Very few scientists or science writers are so wealthy that they can ignore what happens to Social Security, so you might want to read this. Once again, despite its immense unpopularity, our political betters including some Democrats and the Obama administration, are talking about long-term cuts in Social Security. Essentially, by switching to a new cost-of-living formula, the chained CPI, in real dollar terms, Social Security payments twenty years from now would be about twenty percent lower. Keep in mind that the average monthly benefit is $1,203.72, so have fun knocking twenty percent off of that. The maximum monthly benefit is $2,513. By the way, to receive the maximum benefit you have to retire at seventy, not sixty five.
So if we’re going to cut what are pretty meager benefits, we better have a damn good reason. If you follow this at all, you’ve probably read that in twenty-some years, the Social Security Trust fund will be empty (right now, it has over $2.5 trillion in treasury securities–yes, the U.S. government owes money to itself. Different post though). What that will mean is that Social Security would become a ‘pay-as-you-go’ system: Social Security payments would only be financed by payroll taxes and have to be cut around twenty percent.
But, as is the case with all estimates, one has to consider the assumptions used in these estimates–a point economist Dean Baker has been making since the mid-1990s. For this shortfall to materialize, according to these models, we must have twenty–plus years of historically dreadful and unprecendented GDP growth–the kind of growth that was only found at the worst years of the Great Depression and our Great Recession. In other words, if Social Security is depleted, we’ve gone really far off the rails–and that would be the real crisis.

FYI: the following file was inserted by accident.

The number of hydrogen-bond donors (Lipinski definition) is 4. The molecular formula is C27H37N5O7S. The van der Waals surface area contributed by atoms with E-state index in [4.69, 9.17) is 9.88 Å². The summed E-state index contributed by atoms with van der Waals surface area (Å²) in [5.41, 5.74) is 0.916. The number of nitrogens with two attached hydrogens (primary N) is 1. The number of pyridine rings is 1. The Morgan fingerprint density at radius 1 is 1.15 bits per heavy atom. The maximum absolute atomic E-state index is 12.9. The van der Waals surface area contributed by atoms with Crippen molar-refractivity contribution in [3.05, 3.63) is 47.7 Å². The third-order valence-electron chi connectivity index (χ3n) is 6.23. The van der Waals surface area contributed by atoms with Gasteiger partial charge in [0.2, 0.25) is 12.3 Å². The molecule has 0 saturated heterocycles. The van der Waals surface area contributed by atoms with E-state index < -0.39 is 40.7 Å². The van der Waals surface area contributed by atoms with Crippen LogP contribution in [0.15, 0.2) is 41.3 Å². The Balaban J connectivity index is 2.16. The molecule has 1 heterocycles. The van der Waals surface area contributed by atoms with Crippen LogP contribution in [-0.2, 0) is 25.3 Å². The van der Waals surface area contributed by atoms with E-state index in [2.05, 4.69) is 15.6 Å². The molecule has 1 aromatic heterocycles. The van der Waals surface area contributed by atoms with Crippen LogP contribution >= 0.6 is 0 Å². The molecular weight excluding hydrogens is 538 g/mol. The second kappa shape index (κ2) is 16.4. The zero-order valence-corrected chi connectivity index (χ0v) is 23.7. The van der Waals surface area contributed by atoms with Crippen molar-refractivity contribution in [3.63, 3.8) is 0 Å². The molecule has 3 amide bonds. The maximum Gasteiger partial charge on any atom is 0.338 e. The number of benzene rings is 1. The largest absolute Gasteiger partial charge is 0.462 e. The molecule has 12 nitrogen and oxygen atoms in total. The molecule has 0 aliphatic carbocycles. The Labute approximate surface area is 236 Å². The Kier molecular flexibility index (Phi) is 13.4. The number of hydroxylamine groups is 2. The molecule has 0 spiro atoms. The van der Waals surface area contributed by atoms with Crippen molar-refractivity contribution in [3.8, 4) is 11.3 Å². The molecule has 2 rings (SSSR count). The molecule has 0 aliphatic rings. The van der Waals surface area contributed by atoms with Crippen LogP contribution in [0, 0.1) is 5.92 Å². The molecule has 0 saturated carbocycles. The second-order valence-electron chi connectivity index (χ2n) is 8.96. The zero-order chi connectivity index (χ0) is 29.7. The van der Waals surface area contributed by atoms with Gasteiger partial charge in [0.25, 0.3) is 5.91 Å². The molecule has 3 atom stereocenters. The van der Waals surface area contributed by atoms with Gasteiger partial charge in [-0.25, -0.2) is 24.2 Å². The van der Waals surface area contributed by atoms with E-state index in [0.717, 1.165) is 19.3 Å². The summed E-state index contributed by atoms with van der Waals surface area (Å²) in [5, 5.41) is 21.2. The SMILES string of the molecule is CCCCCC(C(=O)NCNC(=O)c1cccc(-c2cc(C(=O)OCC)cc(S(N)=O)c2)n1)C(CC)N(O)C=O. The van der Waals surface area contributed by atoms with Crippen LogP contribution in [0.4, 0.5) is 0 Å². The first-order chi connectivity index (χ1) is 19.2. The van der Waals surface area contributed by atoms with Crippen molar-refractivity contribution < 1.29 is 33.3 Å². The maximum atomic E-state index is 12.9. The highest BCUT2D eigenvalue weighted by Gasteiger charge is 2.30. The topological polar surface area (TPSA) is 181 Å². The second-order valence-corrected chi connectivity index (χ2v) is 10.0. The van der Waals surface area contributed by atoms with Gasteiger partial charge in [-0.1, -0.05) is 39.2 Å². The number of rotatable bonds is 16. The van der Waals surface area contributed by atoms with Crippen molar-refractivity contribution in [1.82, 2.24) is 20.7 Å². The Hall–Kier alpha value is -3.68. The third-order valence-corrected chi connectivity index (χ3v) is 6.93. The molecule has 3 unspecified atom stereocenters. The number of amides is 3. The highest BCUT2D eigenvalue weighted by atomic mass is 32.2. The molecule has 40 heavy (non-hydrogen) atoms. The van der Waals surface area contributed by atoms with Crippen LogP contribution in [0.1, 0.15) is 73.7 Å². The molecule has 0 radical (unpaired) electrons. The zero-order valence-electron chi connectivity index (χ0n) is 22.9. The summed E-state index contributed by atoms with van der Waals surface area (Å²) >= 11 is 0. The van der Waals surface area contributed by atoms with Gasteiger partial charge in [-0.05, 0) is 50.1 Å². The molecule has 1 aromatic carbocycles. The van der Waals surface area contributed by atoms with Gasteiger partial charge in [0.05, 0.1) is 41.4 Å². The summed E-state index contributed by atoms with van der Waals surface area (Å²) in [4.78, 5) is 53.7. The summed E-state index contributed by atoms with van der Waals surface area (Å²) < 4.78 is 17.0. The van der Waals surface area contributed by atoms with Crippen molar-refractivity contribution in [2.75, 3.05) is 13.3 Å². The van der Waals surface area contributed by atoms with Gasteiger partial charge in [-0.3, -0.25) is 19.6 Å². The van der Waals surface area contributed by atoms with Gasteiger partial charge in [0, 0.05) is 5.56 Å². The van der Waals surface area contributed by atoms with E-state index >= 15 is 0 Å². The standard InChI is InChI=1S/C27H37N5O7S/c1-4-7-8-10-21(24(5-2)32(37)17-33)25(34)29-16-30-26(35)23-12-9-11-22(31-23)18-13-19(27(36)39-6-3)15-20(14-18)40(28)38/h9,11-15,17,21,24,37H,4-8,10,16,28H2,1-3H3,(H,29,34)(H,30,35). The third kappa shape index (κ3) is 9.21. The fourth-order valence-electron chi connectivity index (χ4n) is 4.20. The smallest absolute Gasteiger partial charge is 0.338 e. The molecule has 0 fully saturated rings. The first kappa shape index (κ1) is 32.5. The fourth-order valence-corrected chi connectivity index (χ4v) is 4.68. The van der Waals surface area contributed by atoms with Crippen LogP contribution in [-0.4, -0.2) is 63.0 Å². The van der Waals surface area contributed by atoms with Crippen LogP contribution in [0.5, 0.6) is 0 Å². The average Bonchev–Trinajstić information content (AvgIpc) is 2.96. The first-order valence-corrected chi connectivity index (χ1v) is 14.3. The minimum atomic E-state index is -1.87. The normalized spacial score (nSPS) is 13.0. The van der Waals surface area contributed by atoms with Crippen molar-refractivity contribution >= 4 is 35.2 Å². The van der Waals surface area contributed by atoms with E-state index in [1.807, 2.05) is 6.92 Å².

We’ve seen this before with Medicare, where the ‘sky is falling’ Doomsday scenarios for Medicare failed to materialize. The Social Security fearmongering has been going on long enough that the predictions of the early 1990s that Social Security would be ‘bankrupt’ in the 2010s have come to pass–if by ‘bankrupt’, you mean having $2.6 trillion in assets. That’s why I’ve dubbed the length of time between a Social Security prediction and the program’s incipient doom–twenty to thirty years–a Samuelson unit (named after journalist Robert Samuelson who is the most idiotic of the bunch–and who bears no relation to economist Paul Samuelson). It’s like Zeno’s spear: it never hits the wall.
If you do want to deal with these doomsday scenarios, then, instead of cutting benefits, one could increase or remove the cap on taxable income (payroll taxes are capped). But cutting what are paltry benefits to begin with by twenty percent?
So once again, rank-and-file Democrats will be forced to oppose much of their party’s leadership (and, of course, the entire Republican Party) to stop a flawed reaction to a non-existent problem. As Atrios noted, if Democrats do ‘save Social Security’, the game is rigged such that there will always be a crisis (boldface mine):
The other fantasy is that if you pass some sort of plan which gets Social Security in surplus for the next 75 years according to the SSA then you get credit for “saving” Social Security and that the issue will be then off the table until the end of time. What will happen in practice is that the trustees will inevitably make minor and completely reasonable tweaks to the assumptions underlying their projections so they can once again have the trio of “nightmare,” “middle ground,” and “everything’s awesome” scenarios, with the middle ground scenario showing problems at some point in the future. Then the pain caucus will be back to tell us just how much granny needs to starve and Wall Street will return to siphon up all the money into their gaping maws.
Of course, what isn’t said is that increasing wages and lowering unemployment would increase payroll tax revenue and keep the Social Security Trust Fund ‘solvent.’ Odd how that isn’t mentioned much….